Life in the Streets
By Vincent Olmos
Happy holidays and happy New Year to all of The Cardroom’s readers! It’s time to look back on the poker events of the year—evaluate all the greatest moments, revel in the tournament wins, and revisit the big cash game pots. However, it should also be a time for introspection—spot your leaks and find ways to be winning more. Enter, poker New Year’s resolutions.
Did you consider ensuring your lucky shirt is always clean, buying opaque sunglasses, resolving to take longer to act for no reason, and ordering what the lucky player eats/drinks? These are terrible aspirations. Instead, think of legitimate ways to increase your poker profits. It’s a long-term, predatory game. The more errors opponents make, the more we increase our profit. Reducing personal missteps increases our bankroll. Strive to select resolutions that will ensure this.
The first part of any resolution (poker or otherwise) is honesty and self inventory. Am I really the unluckiest guy on earth? Does this dealer really kill me every time? Am I using game selection? These questions are just a sample of what to ask yourself. Prepare to be uncomfortable at first. Learning about your own donk tendencies can be rough, but changing or eliminating them will help you in the long run.
If possible, do this with a trusted poker friend. Example: “Hey Trenton, have I been over bluffing every paired board?” If they are honest, the responses may be eye opening. It is difficult to swallow pride and ask for coaching, but assisted introspection can be the turning point in one’s poker career. I can personally pinpoint the milestones where I went from being a losing player to break-even and finally a winning player. They all came from personal growth and outside sources. (Shout out to The Negotiator and $40k.)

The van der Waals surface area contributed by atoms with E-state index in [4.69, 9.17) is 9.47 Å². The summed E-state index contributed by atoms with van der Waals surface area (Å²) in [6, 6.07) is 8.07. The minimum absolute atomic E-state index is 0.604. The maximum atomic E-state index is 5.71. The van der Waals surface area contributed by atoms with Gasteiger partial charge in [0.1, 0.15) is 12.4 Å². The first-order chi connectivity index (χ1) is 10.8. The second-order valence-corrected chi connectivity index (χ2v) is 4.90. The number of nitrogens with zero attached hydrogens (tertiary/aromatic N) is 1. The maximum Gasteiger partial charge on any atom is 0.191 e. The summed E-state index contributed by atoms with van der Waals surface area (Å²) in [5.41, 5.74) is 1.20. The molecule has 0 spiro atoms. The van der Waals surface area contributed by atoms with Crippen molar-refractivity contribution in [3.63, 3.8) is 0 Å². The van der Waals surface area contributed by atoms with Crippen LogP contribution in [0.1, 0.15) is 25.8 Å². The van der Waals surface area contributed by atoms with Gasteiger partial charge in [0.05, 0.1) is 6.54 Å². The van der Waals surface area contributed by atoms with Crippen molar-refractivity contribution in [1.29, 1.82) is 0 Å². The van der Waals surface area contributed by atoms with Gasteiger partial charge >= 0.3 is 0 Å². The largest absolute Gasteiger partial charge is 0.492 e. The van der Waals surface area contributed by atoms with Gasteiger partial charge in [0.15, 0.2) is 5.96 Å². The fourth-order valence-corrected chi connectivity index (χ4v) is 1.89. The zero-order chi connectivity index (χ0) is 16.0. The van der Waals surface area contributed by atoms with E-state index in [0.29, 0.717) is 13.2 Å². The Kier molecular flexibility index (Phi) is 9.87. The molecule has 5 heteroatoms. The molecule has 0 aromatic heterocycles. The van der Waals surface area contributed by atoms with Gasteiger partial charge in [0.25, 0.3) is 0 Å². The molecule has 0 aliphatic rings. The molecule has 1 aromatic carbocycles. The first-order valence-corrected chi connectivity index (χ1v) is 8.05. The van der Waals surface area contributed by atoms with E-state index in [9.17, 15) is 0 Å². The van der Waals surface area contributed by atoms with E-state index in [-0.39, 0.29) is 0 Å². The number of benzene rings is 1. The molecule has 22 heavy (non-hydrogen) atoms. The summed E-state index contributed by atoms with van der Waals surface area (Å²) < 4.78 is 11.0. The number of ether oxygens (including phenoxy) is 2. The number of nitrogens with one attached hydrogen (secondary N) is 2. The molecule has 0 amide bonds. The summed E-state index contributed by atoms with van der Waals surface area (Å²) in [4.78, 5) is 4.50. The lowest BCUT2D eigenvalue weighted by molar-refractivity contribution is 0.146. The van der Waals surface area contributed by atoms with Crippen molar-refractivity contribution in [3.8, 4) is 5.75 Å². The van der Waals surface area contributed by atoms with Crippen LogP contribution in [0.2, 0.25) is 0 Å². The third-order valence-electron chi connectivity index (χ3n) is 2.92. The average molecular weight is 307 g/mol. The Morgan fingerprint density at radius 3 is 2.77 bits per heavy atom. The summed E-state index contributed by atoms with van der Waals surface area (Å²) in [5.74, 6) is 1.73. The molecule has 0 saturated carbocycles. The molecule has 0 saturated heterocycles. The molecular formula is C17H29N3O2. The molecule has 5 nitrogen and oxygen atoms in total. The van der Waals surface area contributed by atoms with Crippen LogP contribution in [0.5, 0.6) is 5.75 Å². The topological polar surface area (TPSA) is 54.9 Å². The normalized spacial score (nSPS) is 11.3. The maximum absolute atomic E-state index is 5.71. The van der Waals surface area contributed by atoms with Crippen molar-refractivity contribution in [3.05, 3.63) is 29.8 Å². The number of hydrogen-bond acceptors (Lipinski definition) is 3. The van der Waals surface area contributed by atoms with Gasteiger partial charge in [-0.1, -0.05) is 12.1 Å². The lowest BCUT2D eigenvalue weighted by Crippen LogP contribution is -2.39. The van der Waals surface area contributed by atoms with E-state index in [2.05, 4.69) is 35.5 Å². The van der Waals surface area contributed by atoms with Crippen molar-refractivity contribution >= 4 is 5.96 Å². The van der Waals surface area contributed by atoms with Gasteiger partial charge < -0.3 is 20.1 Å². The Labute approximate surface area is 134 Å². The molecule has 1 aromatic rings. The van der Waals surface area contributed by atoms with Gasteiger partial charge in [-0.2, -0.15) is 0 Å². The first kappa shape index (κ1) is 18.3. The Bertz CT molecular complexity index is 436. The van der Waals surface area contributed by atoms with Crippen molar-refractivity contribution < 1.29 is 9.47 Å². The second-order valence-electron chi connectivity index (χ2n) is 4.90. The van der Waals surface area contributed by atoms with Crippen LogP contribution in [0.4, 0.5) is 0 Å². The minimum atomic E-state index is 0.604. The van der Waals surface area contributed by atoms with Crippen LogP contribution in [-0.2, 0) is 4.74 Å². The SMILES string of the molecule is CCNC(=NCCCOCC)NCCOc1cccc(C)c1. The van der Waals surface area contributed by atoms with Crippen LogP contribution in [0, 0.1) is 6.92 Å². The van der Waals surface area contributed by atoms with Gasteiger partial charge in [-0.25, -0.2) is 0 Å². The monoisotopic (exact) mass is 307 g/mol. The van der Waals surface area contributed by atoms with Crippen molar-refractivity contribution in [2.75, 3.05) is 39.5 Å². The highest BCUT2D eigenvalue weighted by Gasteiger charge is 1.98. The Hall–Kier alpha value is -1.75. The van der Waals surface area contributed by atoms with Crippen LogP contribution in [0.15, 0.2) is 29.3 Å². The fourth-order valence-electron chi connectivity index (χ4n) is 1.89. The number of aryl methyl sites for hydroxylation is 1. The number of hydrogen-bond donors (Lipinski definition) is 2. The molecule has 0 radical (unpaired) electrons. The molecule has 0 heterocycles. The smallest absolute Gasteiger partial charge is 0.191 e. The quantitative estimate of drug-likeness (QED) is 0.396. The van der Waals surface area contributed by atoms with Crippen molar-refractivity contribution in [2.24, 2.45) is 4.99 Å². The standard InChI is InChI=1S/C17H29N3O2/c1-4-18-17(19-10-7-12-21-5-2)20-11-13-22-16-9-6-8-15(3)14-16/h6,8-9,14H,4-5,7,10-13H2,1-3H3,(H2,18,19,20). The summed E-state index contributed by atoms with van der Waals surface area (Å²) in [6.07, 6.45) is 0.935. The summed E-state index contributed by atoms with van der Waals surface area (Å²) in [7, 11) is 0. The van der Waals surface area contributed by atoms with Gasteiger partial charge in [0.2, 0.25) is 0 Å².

We tend to be extremely results oriented. It’s easy to overly assign significance to one hand, session, or even one month’s results. Downplaying losses and selectively remembering wins is common. It’s far too easy to be fast and loose with the facts. How often do we tell a friend or spouse, “I’m even” or “I lost a bit,” when we really lost our shirt? Conversely, it’s easy to brag about our “last eight sessions being winners,” while conveniently omitting that it was only a few dollars each time.
Our most useful friend in poker is data. Tracking apps, graphs, and mathematics tell no lies. If you’re legitimately tracking your wins and losses in a log, there is no way to have falsified records. Again, this information can be eye opening. Imagine knowing that a huge booked win completely pulverized last month’s losses. What a rush! Without the use of tracking records, one might never know this joy.
Once the proper factors have been identified with brutal honesty, my favorite next step is the 7 Ps—proper prior preparation prevents poor poker performance. Simple alliteration, but it’s also very powerful. Use these to tackle whatever identified issues that need work. Any problem at the table can be minimized or even completely eliminated with the proper preparations. Don’t know to fire a continuation bet after raising pre-flop? If all flop textures and player tendencies are accounted for before the pre-flop raise, then this is rarely a problem.
Mental state is an enormous leak that many players choose not to resolve. This can be catastrophic. Ever seen a player go on life tilt and eviscerate their entire bankroll? Being short stacked, playing uncomfortably deep, being card dead, getting hit by a two outer, bluffs getting caught, or attempting to impress a pretty lady could all be responsible for a player losing their mind. If mental state is an issue, isolate what debilitating factors create it.
Any identified variable that negatively influences mental acumen can be prepared against. If the zookeeper droning on and on about his giraffes is causing you to tilt to no end, make sure to have headphones ready to go. At a table of nits, instead of open shoving out of boredom, one should already be scanning the room preparing for a table change. Money is saved each time you allow yourself to make better decisions.
Whatever the specific case, just make sure you work to prepare for any previously identified leaks. Make it a mantra: no more losses derived from steaming, no uncertainty knowing how to react to Larry’s ridiculous over-bets, no more throwing random mental darts at a decision board in your head when tired. We will be what we make ourselves.
If one prepares properly, they can know all relevant solutions before they occur. If making better poker decisions hits your New Year’s resolution list, remember the 7 Ps. Poker is a fun game, but it’s also a metaphor for life. It takes hard work to develop, but self improvement can be very rewarding.